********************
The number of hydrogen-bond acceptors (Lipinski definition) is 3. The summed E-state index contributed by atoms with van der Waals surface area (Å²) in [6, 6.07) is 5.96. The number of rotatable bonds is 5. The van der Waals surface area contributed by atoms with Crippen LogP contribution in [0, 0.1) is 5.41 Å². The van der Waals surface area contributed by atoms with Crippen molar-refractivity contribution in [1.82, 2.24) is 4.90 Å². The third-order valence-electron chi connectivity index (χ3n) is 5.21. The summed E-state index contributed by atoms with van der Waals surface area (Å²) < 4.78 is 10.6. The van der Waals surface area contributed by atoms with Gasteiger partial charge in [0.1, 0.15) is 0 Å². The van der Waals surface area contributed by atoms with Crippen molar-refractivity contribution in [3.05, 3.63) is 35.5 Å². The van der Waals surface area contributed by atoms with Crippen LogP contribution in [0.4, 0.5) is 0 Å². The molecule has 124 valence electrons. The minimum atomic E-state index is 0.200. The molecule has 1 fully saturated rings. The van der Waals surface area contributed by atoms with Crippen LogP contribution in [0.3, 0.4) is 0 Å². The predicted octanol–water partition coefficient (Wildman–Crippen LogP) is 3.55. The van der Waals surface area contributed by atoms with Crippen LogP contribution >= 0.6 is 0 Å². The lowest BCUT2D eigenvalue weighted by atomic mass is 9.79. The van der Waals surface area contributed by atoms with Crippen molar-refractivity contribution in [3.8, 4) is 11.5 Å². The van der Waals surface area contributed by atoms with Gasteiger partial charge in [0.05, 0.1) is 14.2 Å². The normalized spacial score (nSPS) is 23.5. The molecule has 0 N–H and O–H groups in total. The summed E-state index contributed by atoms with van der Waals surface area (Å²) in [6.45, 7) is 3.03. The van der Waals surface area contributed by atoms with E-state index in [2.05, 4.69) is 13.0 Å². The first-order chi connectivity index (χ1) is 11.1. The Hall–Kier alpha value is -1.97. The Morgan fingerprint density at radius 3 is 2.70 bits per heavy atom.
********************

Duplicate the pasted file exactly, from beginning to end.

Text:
The number of hydrogen-bond acceptors (Lipinski definition) is 3. The summed E-state index contributed by atoms with van der Waals surface area (Å²) in [6, 6.07) is 5.96. The number of rotatable bonds is 5. The van der Waals surface area contributed by atoms with Crippen LogP contribution in [0, 0.1) is 5.41 Å². The van der Waals surface area contributed by atoms with Crippen molar-refractivity contribution in [1.82, 2.24) is 4.90 Å². The third-order valence-electron chi connectivity index (χ3n) is 5.21. The summed E-state index contributed by atoms with van der Waals surface area (Å²) < 4.78 is 10.6. The van der Waals surface area contributed by atoms with Gasteiger partial charge in [0.1, 0.15) is 0 Å². The van der Waals surface area contributed by atoms with Crippen molar-refractivity contribution in [3.05, 3.63) is 35.5 Å². The van der Waals surface area contributed by atoms with Crippen LogP contribution in [0.4, 0.5) is 0 Å². The molecule has 124 valence electrons. The minimum atomic E-state index is 0.200. The molecule has 1 fully saturated rings. The van der Waals surface area contributed by atoms with Crippen LogP contribution in [0.3, 0.4) is 0 Å². The predicted octanol–water partition coefficient (Wildman–Crippen LogP) is 3.55. The van der Waals surface area contributed by atoms with Crippen LogP contribution >= 0.6 is 0 Å². The lowest BCUT2D eigenvalue weighted by atomic mass is 9.79. The van der Waals surface area contributed by atoms with Crippen molar-refractivity contribution in [3.8, 4) is 11.5 Å². The van der Waals surface area contributed by atoms with Gasteiger partial charge in [0.05, 0.1) is 14.2 Å². The normalized spacial score (nSPS) is 23.5. The molecule has 0 N–H and O–H groups in total. The summed E-state index contributed by atoms with van der Waals surface area (Å²) in [6.45, 7) is 3.03. The van der Waals surface area contributed by atoms with E-state index in [2.05, 4.69) is 13.0 Å². The first-order chi connectivity index (χ1) is 11.1. The Hall–Kier alpha value is -1.97. The Morgan fingerprint density at radius 3 is 2.70 bits per heavy atom.